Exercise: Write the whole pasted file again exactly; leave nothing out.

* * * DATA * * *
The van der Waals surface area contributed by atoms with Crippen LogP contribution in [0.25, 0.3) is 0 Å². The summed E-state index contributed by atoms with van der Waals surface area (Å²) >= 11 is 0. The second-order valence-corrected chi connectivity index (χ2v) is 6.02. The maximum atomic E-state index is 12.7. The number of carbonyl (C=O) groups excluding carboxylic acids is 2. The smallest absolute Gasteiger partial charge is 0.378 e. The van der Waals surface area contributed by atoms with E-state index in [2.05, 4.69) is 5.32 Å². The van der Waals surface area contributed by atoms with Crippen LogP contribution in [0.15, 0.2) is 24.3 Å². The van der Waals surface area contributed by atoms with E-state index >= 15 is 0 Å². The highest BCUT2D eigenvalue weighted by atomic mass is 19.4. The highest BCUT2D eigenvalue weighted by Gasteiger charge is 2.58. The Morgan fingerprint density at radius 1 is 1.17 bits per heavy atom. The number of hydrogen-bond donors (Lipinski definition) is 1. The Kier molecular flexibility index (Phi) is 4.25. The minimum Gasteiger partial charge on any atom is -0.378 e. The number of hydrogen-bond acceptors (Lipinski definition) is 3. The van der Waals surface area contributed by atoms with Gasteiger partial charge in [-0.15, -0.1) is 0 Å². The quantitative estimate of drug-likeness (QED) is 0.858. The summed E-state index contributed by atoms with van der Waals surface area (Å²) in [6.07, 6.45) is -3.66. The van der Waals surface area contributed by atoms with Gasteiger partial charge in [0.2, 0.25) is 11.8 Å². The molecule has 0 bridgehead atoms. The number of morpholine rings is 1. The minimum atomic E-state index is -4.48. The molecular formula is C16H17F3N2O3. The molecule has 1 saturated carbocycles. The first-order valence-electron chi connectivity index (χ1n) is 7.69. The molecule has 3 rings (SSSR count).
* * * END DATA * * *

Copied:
The van der Waals surface area contributed by atoms with Crippen LogP contribution in [0.25, 0.3) is 0 Å². The summed E-state index contributed by atoms with van der Waals surface area (Å²) >= 11 is 0. The second-order valence-corrected chi connectivity index (χ2v) is 6.02. The maximum atomic E-state index is 12.7. The number of carbonyl (C=O) groups excluding carboxylic acids is 2. The smallest absolute Gasteiger partial charge is 0.378 e. The van der Waals surface area contributed by atoms with E-state index in [2.05, 4.69) is 5.32 Å². The van der Waals surface area contributed by atoms with Crippen LogP contribution in [0.15, 0.2) is 24.3 Å². The van der Waals surface area contributed by atoms with E-state index >= 15 is 0 Å². The highest BCUT2D eigenvalue weighted by atomic mass is 19.4. The highest BCUT2D eigenvalue weighted by Gasteiger charge is 2.58. The Morgan fingerprint density at radius 1 is 1.17 bits per heavy atom. The number of hydrogen-bond donors (Lipinski definition) is 1. The Kier molecular flexibility index (Phi) is 4.25. The minimum Gasteiger partial charge on any atom is -0.378 e. The number of hydrogen-bond acceptors (Lipinski definition) is 3. The van der Waals surface area contributed by atoms with Gasteiger partial charge in [-0.15, -0.1) is 0 Å². The quantitative estimate of drug-likeness (QED) is 0.858. The summed E-state index contributed by atoms with van der Waals surface area (Å²) in [6.07, 6.45) is -3.66. The van der Waals surface area contributed by atoms with Gasteiger partial charge in [0.2, 0.25) is 11.8 Å². The molecule has 0 bridgehead atoms. The number of morpholine rings is 1. The minimum atomic E-state index is -4.48. The molecular formula is C16H17F3N2O3. The molecule has 1 saturated carbocycles. The first-order valence-electron chi connectivity index (χ1n) is 7.69. The molecule has 3 rings (SSSR count).